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Boris Johnson rocked by new Downing Street lockdown party allegation

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Boris Johnson’s premiership was plunged deeper into crisis on Monday after it emerged that he had a birthday party during England’s first lockdown in 2020, despite Covid rules at the time banning indoor social gatherings.

Johnson has consistently denied knowledge of parties in Downing Street, but he attended a surprise get-together in the cabinet room to celebrate his birthday in June of that year, along with up to 30 guests.

The disclosure of the Downing Street celebration, first reported by ITV News and confirmed by the FT, will fuel concerns among Tory MPs that the prime minister disregarded Covid rules that he imposed on the rest of England.

When the gathering took place pubs, restaurants, hairdressers and non-essential shops were closed, while outdoor gatherings were limited to the rule of six. Schools also remained closed to most pupils.


“It’s death by a thousand cuts,” said one former cabinet minister. “For those who haven’t made their mind up this is surely the straw that breaks the camel’s back,” said Andrew Bridgen, one of seven Tory MPs to publicly demand that Johnson quits.

One senior Tory said it was “inevitable” more MPs would demand a no-confidence vote in Johnson by submitting letters to Sir Graham Brady, chair of the 1922 committee of backbench Conservative MPs. A member of the 1922 executive said the latest revelations were “fatal”.

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The account of the latest event comes as Sue Gray, a senior civil servant, finalises her report into alleged parties in Downing Street during Covid lockdowns.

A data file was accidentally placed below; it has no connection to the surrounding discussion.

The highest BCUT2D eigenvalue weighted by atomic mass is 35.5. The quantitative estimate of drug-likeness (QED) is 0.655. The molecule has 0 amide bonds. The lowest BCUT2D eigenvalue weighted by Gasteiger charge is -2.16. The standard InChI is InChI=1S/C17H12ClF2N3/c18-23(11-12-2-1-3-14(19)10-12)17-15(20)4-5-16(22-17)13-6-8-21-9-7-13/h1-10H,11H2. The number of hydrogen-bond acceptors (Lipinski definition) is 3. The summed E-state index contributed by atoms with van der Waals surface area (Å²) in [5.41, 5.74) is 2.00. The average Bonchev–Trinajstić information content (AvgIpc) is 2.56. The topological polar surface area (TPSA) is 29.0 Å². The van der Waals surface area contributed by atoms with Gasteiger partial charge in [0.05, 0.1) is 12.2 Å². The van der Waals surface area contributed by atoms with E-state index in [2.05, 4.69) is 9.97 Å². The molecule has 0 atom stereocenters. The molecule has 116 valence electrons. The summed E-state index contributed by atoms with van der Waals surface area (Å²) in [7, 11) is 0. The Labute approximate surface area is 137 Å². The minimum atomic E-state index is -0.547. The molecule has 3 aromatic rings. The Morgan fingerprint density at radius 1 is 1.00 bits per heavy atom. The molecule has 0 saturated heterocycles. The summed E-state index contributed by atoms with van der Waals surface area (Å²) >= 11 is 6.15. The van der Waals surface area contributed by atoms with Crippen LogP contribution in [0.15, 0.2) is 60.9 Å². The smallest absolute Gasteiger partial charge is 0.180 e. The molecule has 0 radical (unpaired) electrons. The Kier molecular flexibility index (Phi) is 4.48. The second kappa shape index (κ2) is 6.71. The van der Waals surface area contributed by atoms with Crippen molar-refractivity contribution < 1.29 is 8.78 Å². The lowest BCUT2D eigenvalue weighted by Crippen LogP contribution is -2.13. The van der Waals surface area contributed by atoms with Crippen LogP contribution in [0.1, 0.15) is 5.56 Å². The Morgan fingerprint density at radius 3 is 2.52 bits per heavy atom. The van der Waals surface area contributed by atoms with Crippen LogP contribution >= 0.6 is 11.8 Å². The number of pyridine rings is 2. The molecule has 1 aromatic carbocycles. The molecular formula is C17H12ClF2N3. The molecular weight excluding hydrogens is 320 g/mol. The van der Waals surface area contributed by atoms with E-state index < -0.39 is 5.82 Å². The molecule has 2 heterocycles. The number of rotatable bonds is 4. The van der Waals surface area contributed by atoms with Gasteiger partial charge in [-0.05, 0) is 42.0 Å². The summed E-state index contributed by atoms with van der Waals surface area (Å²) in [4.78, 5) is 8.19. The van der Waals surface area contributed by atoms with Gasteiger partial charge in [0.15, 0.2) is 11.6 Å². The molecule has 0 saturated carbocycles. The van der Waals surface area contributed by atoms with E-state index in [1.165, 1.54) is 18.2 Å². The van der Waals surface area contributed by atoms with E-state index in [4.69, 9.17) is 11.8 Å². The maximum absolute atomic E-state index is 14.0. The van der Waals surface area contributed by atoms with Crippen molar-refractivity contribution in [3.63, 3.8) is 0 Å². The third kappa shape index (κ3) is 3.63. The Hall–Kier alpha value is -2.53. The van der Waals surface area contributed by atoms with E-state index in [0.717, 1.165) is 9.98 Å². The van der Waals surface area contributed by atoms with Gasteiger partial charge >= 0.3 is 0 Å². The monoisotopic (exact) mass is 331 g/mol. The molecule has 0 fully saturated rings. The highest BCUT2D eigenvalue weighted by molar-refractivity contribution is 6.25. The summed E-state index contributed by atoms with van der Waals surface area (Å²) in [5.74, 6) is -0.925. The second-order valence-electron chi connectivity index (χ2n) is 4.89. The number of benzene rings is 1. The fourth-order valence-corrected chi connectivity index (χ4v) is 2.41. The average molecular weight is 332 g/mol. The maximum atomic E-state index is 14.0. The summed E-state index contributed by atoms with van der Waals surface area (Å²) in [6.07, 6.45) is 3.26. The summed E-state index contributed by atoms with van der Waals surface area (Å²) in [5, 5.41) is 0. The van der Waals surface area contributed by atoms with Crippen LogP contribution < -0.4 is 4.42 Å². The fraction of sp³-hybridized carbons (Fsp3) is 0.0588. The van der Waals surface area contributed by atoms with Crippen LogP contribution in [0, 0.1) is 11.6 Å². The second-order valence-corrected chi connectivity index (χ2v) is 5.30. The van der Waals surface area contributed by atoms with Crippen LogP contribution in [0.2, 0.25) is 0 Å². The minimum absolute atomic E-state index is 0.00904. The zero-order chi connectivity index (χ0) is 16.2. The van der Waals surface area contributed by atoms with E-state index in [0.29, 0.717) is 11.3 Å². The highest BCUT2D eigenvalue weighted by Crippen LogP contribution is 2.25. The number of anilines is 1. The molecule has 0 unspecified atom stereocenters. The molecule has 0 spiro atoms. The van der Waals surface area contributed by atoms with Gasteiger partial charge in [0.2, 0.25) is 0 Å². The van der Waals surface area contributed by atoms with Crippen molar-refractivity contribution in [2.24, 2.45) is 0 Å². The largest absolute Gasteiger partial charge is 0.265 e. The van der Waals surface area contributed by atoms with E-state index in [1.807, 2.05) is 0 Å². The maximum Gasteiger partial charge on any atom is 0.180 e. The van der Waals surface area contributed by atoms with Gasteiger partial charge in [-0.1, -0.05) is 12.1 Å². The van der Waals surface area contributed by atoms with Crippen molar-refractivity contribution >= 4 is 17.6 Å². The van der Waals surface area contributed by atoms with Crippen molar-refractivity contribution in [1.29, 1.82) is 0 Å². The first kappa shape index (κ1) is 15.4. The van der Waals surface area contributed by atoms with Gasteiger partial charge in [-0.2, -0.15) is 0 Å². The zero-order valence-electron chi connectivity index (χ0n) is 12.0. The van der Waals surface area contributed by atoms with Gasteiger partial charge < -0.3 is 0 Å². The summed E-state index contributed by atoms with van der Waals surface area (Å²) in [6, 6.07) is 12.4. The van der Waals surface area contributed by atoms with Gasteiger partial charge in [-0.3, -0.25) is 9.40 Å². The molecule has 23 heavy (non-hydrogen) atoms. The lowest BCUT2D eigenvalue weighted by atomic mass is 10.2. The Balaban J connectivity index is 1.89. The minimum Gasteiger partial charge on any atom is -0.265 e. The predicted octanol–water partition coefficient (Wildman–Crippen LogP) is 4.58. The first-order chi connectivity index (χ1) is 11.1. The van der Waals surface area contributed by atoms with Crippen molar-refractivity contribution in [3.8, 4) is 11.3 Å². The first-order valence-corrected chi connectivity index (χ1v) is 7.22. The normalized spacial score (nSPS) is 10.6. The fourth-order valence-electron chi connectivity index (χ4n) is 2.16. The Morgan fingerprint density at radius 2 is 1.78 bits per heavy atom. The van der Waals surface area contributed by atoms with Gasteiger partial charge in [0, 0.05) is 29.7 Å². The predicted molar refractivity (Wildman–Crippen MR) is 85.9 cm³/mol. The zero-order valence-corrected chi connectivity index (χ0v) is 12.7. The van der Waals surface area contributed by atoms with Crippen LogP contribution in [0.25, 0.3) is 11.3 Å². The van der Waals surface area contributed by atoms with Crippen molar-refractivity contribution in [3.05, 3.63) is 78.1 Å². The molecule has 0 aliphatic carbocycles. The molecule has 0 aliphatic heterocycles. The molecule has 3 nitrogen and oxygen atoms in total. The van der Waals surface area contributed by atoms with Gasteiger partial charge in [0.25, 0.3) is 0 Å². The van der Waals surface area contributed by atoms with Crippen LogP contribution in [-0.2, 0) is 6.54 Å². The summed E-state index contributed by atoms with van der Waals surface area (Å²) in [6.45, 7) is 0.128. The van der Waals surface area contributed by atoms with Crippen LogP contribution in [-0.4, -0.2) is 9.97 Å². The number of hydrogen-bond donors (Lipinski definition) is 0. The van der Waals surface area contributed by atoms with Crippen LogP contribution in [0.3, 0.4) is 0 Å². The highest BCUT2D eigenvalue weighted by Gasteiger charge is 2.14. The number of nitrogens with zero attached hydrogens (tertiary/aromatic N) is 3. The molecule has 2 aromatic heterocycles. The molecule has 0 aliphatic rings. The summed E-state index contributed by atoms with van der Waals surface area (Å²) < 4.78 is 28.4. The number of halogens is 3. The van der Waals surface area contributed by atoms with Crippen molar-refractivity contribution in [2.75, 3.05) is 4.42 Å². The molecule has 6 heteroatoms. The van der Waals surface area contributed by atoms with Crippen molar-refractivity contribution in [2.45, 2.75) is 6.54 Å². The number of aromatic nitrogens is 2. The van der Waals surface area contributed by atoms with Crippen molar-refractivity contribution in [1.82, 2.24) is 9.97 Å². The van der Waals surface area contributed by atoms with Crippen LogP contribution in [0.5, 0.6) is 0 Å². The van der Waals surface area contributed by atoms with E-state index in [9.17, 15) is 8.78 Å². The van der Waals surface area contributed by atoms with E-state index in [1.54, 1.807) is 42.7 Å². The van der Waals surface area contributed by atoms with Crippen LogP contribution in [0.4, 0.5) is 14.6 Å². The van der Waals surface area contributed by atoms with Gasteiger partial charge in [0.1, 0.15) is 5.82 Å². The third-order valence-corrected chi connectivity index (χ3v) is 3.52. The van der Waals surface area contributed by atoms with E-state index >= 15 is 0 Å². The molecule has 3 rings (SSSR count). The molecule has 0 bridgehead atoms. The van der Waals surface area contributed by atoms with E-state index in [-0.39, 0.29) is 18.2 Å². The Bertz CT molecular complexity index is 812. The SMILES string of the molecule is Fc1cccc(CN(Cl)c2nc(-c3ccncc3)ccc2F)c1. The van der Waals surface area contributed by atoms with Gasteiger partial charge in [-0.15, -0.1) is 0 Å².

That report is due out later this week. One person briefed on the Gray inquiry said she was already aware of the allegations about Johnson’s birthday party and they would not further delay her inquiry.

Sir Keir Starmer, Labour leader, said: “We cannot afford to go on with this chaotic, rudderless government. The prime minister is a national distraction and he’s got to go.”

Johnson’s birthday get-together was attended by Downing Street staff. Lulu Lytle, designer of the redecoration of the prime minister’s Downing Street flat, was also there.

A spokesperson for Lytle confirmed she was present in Downing Street on June 19 “working on the refurbishment” of Johnson’s flat. “Lulu was not invited to any birthday celebrations for the prime minister as a guest. Lulu entered the cabinet room briefly as requested, while waiting to speak with the prime minister.”

Downing Street said the prime minister attended for less than ten minutes, while those at the gathering ate picnic food.

“A group of staff working in Number 10 that day gathered briefly in the cabinet room after a meeting to wish the prime minister happy birthday,” a spokesman said.

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Johnson’s supporters tried to play down the event. “So, when people in an office buy a cake in the middle of the afternoon for someone else they are working in the office with and stop for ten minutes to sing happy birthday and then go back to their desks, this is now called a party?” tweeted Nadine Dorries, culture secretary.

Johnson’s supporters believe the prime minister is being targeted in a series of orchestrated leaks. Dominic Cummings, his former chief adviser, is leading the calls for him to quit.

Some Tory MPs believe Johnson may receive a temporary reprieve from an unlikely source: the Kremlin. “If you look at what’s happening in Ukraine, I don’t think now’s the time for a leadership contest,” said one Tory MP.

Johnson raised the rhetoric on Monday by warning that Russia was planning “a lightning war that could take out Kyiv”. Defence officials briefed a group of around 100 MPs from all parties on Monday about the threat.

James Gray, a veteran Tory MP, said the party could rally around the prime minister in the event of a conflict in Ukraine, just as they had last week after Tory MP Christian Wakeford defected to Labour.

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“So what do Christian Wakeford and Vladimir Putin have in common?” he asked in a newsletter. “They may both be the very saviour which Boris Johnson needs.”

However David Davis, former Brexit secretary, noted that the Conservative party had ditched its leader — Neville Chamberlain — in 1940. The party also ousted Margaret Thatcher in 1990 ahead of the first Gulf war.

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